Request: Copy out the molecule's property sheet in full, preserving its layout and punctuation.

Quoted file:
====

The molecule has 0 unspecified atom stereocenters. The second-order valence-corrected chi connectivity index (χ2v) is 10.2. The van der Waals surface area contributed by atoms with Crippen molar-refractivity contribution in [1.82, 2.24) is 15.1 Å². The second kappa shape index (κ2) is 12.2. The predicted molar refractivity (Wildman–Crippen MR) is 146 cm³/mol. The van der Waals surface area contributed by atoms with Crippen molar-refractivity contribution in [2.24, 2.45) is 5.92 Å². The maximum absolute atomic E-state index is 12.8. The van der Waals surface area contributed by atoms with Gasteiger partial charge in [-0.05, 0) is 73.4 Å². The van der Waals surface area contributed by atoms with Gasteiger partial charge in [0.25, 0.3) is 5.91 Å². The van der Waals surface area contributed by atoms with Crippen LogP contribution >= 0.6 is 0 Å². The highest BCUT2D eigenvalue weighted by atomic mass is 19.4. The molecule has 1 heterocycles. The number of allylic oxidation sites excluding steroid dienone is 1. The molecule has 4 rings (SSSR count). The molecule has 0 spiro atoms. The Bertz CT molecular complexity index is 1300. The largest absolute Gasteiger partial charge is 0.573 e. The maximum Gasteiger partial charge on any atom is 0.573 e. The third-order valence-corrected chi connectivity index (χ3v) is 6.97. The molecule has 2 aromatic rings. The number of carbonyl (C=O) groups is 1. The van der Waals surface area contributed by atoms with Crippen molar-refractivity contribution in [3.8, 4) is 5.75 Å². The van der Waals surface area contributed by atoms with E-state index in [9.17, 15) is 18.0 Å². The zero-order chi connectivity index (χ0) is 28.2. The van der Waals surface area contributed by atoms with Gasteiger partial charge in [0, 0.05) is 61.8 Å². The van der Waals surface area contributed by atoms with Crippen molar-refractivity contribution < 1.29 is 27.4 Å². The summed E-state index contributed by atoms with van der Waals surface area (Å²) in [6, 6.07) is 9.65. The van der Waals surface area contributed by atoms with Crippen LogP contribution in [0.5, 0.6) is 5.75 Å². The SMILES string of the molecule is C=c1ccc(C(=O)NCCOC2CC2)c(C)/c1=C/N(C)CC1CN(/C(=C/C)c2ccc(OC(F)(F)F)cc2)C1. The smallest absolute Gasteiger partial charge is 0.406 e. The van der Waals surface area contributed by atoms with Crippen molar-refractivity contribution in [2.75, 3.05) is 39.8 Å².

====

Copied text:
The molecule has 0 unspecified atom stereocenters. The second-order valence-corrected chi connectivity index (χ2v) is 10.2. The van der Waals surface area contributed by atoms with Crippen molar-refractivity contribution in [1.82, 2.24) is 15.1 Å². The second kappa shape index (κ2) is 12.2. The predicted molar refractivity (Wildman–Crippen MR) is 146 cm³/mol. The van der Waals surface area contributed by atoms with Crippen molar-refractivity contribution in [2.24, 2.45) is 5.92 Å². The maximum absolute atomic E-state index is 12.8. The van der Waals surface area contributed by atoms with Gasteiger partial charge in [-0.05, 0) is 73.4 Å². The van der Waals surface area contributed by atoms with Gasteiger partial charge in [0.25, 0.3) is 5.91 Å². The van der Waals surface area contributed by atoms with Crippen LogP contribution >= 0.6 is 0 Å². The highest BCUT2D eigenvalue weighted by atomic mass is 19.4. The molecule has 1 heterocycles. The number of allylic oxidation sites excluding steroid dienone is 1. The molecule has 4 rings (SSSR count). The molecule has 0 spiro atoms. The Bertz CT molecular complexity index is 1300. The largest absolute Gasteiger partial charge is 0.573 e. The maximum Gasteiger partial charge on any atom is 0.573 e. The third-order valence-corrected chi connectivity index (χ3v) is 6.97. The molecule has 2 aromatic rings. The number of carbonyl (C=O) groups is 1. The van der Waals surface area contributed by atoms with Crippen molar-refractivity contribution in [3.8, 4) is 5.75 Å². The van der Waals surface area contributed by atoms with E-state index in [9.17, 15) is 18.0 Å². The zero-order chi connectivity index (χ0) is 28.2. The van der Waals surface area contributed by atoms with Gasteiger partial charge in [0, 0.05) is 61.8 Å². The van der Waals surface area contributed by atoms with Crippen molar-refractivity contribution < 1.29 is 27.4 Å². The summed E-state index contributed by atoms with van der Waals surface area (Å²) in [6, 6.07) is 9.65. The van der Waals surface area contributed by atoms with Crippen LogP contribution in [0.5, 0.6) is 5.75 Å². The SMILES string of the molecule is C=c1ccc(C(=O)NCCOC2CC2)c(C)/c1=C/N(C)CC1CN(/C(=C/C)c2ccc(OC(F)(F)F)cc2)C1. The smallest absolute Gasteiger partial charge is 0.406 e. The van der Waals surface area contributed by atoms with Crippen molar-refractivity contribution in [2.75, 3.05) is 39.8 Å².